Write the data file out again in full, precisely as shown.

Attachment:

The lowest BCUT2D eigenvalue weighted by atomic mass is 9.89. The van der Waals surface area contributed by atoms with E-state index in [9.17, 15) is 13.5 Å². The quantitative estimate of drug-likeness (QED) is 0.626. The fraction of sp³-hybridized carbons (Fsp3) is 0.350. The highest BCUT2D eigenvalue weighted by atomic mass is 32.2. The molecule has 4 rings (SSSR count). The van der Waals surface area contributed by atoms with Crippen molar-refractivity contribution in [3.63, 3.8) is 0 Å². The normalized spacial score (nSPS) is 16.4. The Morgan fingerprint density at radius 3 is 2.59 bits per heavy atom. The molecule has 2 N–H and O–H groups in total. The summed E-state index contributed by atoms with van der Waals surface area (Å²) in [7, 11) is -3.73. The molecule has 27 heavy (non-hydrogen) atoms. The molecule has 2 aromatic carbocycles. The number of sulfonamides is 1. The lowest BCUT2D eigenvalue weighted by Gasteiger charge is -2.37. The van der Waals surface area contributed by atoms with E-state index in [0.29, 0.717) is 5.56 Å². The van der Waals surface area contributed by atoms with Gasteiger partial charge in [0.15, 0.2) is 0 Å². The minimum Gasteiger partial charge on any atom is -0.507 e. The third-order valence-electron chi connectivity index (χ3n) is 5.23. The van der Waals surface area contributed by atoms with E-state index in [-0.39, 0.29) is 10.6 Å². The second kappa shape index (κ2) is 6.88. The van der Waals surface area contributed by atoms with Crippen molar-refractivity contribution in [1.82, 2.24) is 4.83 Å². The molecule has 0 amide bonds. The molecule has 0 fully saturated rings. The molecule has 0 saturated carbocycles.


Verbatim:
The lowest BCUT2D eigenvalue weighted by atomic mass is 9.89. The van der Waals surface area contributed by atoms with E-state index in [9.17, 15) is 13.5 Å². The quantitative estimate of drug-likeness (QED) is 0.626. The fraction of sp³-hybridized carbons (Fsp3) is 0.350. The highest BCUT2D eigenvalue weighted by atomic mass is 32.2. The molecule has 4 rings (SSSR count). The van der Waals surface area contributed by atoms with Crippen molar-refractivity contribution in [3.63, 3.8) is 0 Å². The normalized spacial score (nSPS) is 16.4. The Morgan fingerprint density at radius 3 is 2.59 bits per heavy atom. The molecule has 2 N–H and O–H groups in total. The summed E-state index contributed by atoms with van der Waals surface area (Å²) in [7, 11) is -3.73. The molecule has 27 heavy (non-hydrogen) atoms. The molecule has 2 aromatic carbocycles. The number of sulfonamides is 1. The lowest BCUT2D eigenvalue weighted by Gasteiger charge is -2.37. The van der Waals surface area contributed by atoms with E-state index in [0.29, 0.717) is 5.56 Å². The van der Waals surface area contributed by atoms with Gasteiger partial charge in [0.15, 0.2) is 0 Å². The minimum Gasteiger partial charge on any atom is -0.507 e. The third-order valence-electron chi connectivity index (χ3n) is 5.23. The van der Waals surface area contributed by atoms with E-state index in [-0.39, 0.29) is 10.6 Å². The second kappa shape index (κ2) is 6.88. The van der Waals surface area contributed by atoms with Crippen molar-refractivity contribution in [1.82, 2.24) is 4.83 Å². The molecule has 0 amide bonds. The molecule has 0 fully saturated rings. The molecule has 0 saturated carbocycles.